There are 2 common misconceptions about salads:
1. Salads are for vegetarians or vegans,
2. Salads are for the "diet" days.
Actually, this is exactly what my hubby thought about salads…until he met me! Now our favorite Saturday evenings are spent together (kids at Grandma’s house) with our big salad bowl and Netflix! I also use this type of salad on busy week nights when I have no dinner plans and can build it in less than 30 mins.
Even my 4 year old asks for salad most days in the week and she knows exactly how to prepare it and how to make the dressing!
Eating salad is a great way to pack lots of vitamins, minerals, antioxidants, phytonutrients, enzymes, and fiber into your diet.
However, not all salads are created equal. Salads go wrong when you add processed store-bought dressing, processed or fried meats, iceberg lettuce, just to name just a few.
As mentioned above, salads that have too few calories can leave you hungry. Often when people decide to “eat healthy” and have a salad consisting of lettuce, cucumbers, tomatoes, and lemon juice, they end up hungrier than before, leading them to binge on cookies later.
Here’s my favorite 7 step formula for creating salad bowls that are flavorful, nourishing, and satisfying.
A bit of time is invested in washing and chopping but there is no right or wrong way to create your salad bowl!
Start with a nutrient-rich foundation. Throw in a few handfuls of leafy greens. Dark greens super-charge your salad and have less than 20 calories per 2 cups, so load it up! I like to buy several large bags of pre-washed organic power greens from Costco. They’re inexpensive and quick to use not only for salads, but also tossed in smoothies and other dishes.
Add greens: romaine, spinach, kale, arugula, chard, etc.
TIP: Avoid using iceberg lettuce as it contains almost no nutrition and can be difficult to digest.
Take advantage of fresh vegetables of all variety. Think color, texture, flavor. They’re low calorie, full of antioxidants and packed full of fiber. Fiber from veggies helps create a steadier supply of energy over a longer period of time. Plus it’s an easy to way to get a few more servings of vegetables in.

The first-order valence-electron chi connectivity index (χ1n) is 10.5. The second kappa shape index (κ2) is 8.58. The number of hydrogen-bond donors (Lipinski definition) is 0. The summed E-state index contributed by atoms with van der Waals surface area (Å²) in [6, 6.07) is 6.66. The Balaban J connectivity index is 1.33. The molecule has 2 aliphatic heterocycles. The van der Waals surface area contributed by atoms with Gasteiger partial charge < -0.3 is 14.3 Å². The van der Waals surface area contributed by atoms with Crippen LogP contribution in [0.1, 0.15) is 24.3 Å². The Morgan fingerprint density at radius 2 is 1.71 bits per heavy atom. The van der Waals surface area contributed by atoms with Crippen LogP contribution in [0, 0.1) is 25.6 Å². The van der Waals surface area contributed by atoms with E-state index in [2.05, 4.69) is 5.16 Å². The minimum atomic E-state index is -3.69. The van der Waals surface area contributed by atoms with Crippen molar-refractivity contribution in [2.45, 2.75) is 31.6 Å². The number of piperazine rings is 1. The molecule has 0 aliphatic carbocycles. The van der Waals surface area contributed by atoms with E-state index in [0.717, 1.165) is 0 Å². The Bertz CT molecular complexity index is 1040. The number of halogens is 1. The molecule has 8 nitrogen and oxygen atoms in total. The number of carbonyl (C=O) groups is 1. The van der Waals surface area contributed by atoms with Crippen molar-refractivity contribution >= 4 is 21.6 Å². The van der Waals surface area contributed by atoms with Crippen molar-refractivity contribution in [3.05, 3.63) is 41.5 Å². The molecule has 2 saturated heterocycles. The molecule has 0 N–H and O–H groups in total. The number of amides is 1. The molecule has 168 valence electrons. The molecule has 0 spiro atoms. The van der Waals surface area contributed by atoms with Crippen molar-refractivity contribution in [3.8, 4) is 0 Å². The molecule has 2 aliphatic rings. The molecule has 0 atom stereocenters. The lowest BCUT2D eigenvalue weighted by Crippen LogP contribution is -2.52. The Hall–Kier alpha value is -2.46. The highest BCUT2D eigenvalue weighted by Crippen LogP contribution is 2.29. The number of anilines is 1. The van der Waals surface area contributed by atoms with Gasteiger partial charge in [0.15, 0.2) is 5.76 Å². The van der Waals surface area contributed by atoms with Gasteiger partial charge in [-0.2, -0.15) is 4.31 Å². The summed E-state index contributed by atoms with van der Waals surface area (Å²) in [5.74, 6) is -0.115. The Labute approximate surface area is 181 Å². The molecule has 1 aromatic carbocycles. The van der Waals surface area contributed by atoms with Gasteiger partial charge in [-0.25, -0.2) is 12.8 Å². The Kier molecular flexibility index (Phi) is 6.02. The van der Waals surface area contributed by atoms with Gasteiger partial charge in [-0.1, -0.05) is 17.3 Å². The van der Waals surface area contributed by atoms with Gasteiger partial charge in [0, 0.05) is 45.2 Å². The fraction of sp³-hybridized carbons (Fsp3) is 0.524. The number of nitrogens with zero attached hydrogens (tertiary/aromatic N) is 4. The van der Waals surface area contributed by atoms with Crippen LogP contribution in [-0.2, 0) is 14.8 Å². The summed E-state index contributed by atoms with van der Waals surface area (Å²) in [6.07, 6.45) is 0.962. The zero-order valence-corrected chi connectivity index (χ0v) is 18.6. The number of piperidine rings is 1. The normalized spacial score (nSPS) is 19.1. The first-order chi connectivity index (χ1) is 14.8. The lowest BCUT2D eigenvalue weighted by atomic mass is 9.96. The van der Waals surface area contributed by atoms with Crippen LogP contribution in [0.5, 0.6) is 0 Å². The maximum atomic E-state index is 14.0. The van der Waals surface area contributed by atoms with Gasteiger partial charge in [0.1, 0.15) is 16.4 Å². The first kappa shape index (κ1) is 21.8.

Add raw veggies: tomatoes, cucumbers, grated carrots, zucchini noodles, bell peppers, red onion, grated beetroot (marinated in lemon juice), sugar snap peas, broccoli, etc.
TIP: If you experience bloating from eating raw veggies, cook them slightly to help ease digestion.
Your salad becomes a meal when you add the protein. If you’re vegetarian or want added fiber, choose 3/4 cup of plant-based proteins like beans or legumes.
Add a protein: grilled chicken, wild salmon, lentils, black beans, chick peas, eggs, etc.
TIP: Stay away from processed meats like bacon, salami, ham or meat fried in oil or heavy sauce. Always soak your beans and legumes the night before cooking them.
Did you know that healthy fat is an essential part of any salad because it allows nutrients in your greens and veggies to be absorbs better. Carotenoids - a class of nutrient that includes lutein, lycopene, beta-carotene and zeaxanthin - is fat soluble and can’t be absorbed by the body unless it’s delivered with some fat.
Add a healthy fat: avocado, mediterranean olives, feta cheese, or parmigiano-reggiano.
TIP: Low fat diets are linked to nutrient deficiencies. Did you know that vitamins A, D, E and K are fat soluble vitamins as require a source of dietary fat to be absorbed and used by the body.
Seeds and nuts are a source of protein, fat and fiber, the 3 essentials the body needs. They also add an appealing crunch and buttery flavor. They're high in calories, so measure your portion before sprinkling on, (1 tablespoon is a good amount for your salad).
Add seeds or nuts: pumpkin seeds, hemp seeds, sunflower seeds, almonds, walnuts, pecans, etc.
TIP: Always avoid peanuts! One of the most concerning toxins associated with peanuts is a mold that produces aflatoxin. Aflatoxin is a known carcinogen associated with liver cancer and can stunt growth in children.
Salad dressings are super easy to make at home, and once you do, you’ll never go back - trust me! Not only will it save you tons of cash (the markup on bottled salad dressings is CRAZY and you can make a bottle at home for pennies), but you can completely control the ingredients avoiding added sugar, unhealthy oils, artificial colors, flavors, and unnecessary calories.
Toss with homemade dressing of your choice
TIP: Check out my 7 favorite homemade salad dressings.
Be generous with herbs and spices! Many natural herbs and spices enhance satiety, flavor and aroma of food. Plus they contain numerous potent health benefits such as aiding in digestion, assisting with detox, calming sunburns, also reducing headaches, stress, anxiety, inflammation, coughs, colds, and more.
Add herbs & spices: basil, cilantro, oregano, parsley, rosemary, garlic, ginger, turmeric, cinnamon, cumin, and cayenne pepper.
TIP: Most herbs and spices have been sitting on a grocery store shelf or in your cupboard for a long time, and thus they don’t have much nutritional value left. I recommend growing them yourself whenever possible, but if you can’t, always purchase high quality organic ones.